Family

A Home at the End of the World

Parents may have a secret weapon to survive fraying times.

Mother reading to her young child.
Photo illustration by Slate. Photo by evgenyatamanenko/iStock/Getty Images Plus.

I went into labor on the day of Donald Trump’s inauguration, and my daughter, J., was born the day after, as women marched in numbers on the Capitol. She was a massive young lady, in the pink of health. Throughout her early childhood, I wondered many times whether her birthdate means she’s cursed to live in the worst America yet. In 2020, I’ve realized that whatever her timing might mean for her own quality of life, having a very young, very oblivious person to care for through these years of panic has been an absolute godsend for my own mental health.

I’m not alone in this feeling. Researchers at the University of Oregon who are studying the experiences of families with young children during the pandemic found that parents saw their kids as sources of emotional support—their young kids, not their older ones, who might be serving as conversational partners or providing material aid in the form of babysitting or housework. I think this is because young kids are living in an alternate reality. Or, as anthropologist Robin Nelson tweeted recently about her own experience, “You can be fully and deeply saddened by the state of things & your toddler doesn’t give AF – nor should they. And you have to rise to the challenge of keeping their life light & joyful & normal. She wants to give the dog a treat & play & avoid the bath – so we do.”

J.’s very young age helps, a lot. Young children, as Nelson points out, don’t really know what’s going on outside of their small worlds, and (as she puts it) shouldn’t be expected to care. And my guilt about what J. might be missing is minimal. Unlike older children, who have past Halloweens and Christmases and summers to remember, and are struggling with missing their friends and with the demands of online school, J. barely remembers what the Before Times were like. School is a dim memory; for the most part, a little bit of outdoor social interaction with pod friends seems to be plenty. To her, every time is Now Time.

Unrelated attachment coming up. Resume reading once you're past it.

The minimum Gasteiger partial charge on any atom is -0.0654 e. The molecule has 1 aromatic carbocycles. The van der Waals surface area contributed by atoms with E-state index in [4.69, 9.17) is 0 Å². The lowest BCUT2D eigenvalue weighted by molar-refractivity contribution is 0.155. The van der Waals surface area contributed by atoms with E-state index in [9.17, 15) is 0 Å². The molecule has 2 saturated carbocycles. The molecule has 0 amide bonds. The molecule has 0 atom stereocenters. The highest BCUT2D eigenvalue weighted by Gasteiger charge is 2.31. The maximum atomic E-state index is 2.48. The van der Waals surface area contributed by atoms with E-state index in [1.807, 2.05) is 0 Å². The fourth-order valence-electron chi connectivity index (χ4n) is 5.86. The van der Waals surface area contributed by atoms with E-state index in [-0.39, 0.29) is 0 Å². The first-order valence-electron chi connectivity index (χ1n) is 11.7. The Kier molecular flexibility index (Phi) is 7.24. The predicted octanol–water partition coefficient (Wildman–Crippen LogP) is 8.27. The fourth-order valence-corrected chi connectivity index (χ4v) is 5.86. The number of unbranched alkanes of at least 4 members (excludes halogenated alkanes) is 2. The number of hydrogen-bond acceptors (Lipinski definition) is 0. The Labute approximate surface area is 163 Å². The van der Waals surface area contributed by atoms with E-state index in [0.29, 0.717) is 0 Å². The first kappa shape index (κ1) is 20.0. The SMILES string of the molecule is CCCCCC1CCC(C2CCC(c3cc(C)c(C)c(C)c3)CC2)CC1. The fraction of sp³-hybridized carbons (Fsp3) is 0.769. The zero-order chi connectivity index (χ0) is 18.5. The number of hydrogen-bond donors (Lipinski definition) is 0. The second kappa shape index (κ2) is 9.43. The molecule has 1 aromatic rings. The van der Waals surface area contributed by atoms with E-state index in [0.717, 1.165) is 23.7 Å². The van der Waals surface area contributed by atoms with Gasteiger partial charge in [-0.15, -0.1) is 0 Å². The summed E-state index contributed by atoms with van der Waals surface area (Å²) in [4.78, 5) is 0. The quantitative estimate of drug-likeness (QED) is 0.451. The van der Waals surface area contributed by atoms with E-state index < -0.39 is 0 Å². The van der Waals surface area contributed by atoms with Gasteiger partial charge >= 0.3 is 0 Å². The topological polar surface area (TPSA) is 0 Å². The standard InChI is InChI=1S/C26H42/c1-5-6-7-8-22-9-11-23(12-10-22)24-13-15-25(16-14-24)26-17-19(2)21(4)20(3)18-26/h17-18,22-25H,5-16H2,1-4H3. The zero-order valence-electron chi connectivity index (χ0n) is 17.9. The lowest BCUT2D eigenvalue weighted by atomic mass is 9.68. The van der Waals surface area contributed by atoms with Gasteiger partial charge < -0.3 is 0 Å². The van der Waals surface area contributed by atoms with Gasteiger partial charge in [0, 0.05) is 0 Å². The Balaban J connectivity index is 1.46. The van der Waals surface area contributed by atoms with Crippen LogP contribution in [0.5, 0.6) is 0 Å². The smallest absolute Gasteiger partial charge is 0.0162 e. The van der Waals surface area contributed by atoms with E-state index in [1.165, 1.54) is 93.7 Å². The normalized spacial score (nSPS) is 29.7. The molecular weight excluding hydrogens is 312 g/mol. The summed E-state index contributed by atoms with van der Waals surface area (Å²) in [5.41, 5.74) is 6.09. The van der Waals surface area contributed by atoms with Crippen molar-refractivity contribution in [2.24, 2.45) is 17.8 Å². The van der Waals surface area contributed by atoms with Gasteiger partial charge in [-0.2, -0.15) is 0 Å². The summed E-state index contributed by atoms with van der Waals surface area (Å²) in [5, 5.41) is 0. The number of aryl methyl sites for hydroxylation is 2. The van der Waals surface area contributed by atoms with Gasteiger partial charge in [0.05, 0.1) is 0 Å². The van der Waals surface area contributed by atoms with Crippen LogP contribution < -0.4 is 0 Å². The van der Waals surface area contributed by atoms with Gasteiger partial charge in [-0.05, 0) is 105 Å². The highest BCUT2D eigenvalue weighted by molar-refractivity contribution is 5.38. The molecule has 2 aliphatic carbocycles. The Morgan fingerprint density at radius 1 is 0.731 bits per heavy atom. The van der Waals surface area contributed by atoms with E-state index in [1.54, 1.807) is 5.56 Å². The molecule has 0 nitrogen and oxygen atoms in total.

Getting into Now Time with J. means putting the digital world aside. A confluence of lucky factors in our pandemic lives means that I don’t need to try to work when I’m around J., and so can continue our “no looking at the internet when the child’s around” policy. We instituted this when she was right around five months and started grabbing at our phones when they were out. At first, we thought this was a policy mostly for her, so that she wouldn’t get too much screen exposure; but we’ve also come to see that the abstracted, anxious state of mind you get in when you’re on Twitter doesn’t mix well with parenting. In 2020, this policy means that I must limit my doom-scrolling to work time. That’s fine—eight hours is probably plenty.

The circle of adults J. sees that aren’t me—my husband, a few friends, family over Facetime—tries not to talk about stressful pandemic things when she’s present. If she asks questions, we’ll answer them. She’s not completely oblivious—kids are feelings sponges—and she can definitely tell that “the germ” is important to us. (I know she knows this, because she’ll sometimes call me back into her room after we’ve said goodnight and ask “What does ‘germ’ mean?,” hoping to trigger an involved conversation that’ll stretch out her awake time.) But she doesn’t have much capacity to pursue the topic. When I dole out very simple bits of information, watching in between to see if she’s still following, she quickly gets bored and starts organizing her growing collection of Pez dispensers, turning her—and my—attention back to what’s here and now.

The 3-year-old-ness of her fills up a room with ease, crowding everything else out. This is a quality of preschoolers that can be annoying if you’re trying to be efficient, but if you want to be distracted, it’s just what the doctor ordered. J.’s capable of leaping with joy at the prospect of a train ride one minute, then collapsing into sadness when we won’t let her scatter her basket of hats across the mudroom floor, the next. She works on her little stable of character imitations—widening her eyes like Moana, putting a bow on top of her head like Sister Bear, or wearing goggles like Calvin when he’s Spaceman Spiff. She is full of intense, rude, relentless requests—”GIMME WATER!” “Toast wif’ butter!” “Come see how cozy I look, under this blanket!” Then, the next minute, she will say “Please,” “Thank you,” and “Sorry,” as nicely as the nicest adult.

Even when we’re not directly interacting, her little mind occupies the house, crowding out the darkness. She plays the drums, the tambourine, the recorder, the harmonica—loudly. And her internal monologue is fully external. When she’s tinkering with her dollhouse or stuffies, and I’m doing some household task nearby, I don’t feel the need to turn on a podcast, or even music. I let my mind float along with her prattle about mommies, daddies, babies, and birdies, doing my best imitation of a person who is capable of thinking about nothing—just a mom, over here, getting these dishes done on a bright fall day.

In replies to tweets about parental burnout in 2020, you’ll often find people voicing variations of this toxic sentiment: “Why have kids, if you don’t want to spend time with them?” I think something many non-parents are missing about parents’ 2020 sadness is that the pandemic, which has taken away so much, is also taking away our ability to compartmentalize. Pure Kid Time—family time—is a salve I’d recommend to anyone, but the magic only works if the parent can be completely present. Want to help support parents’ mental health? Give families money, so they’re less stressed. Support parental leave for all.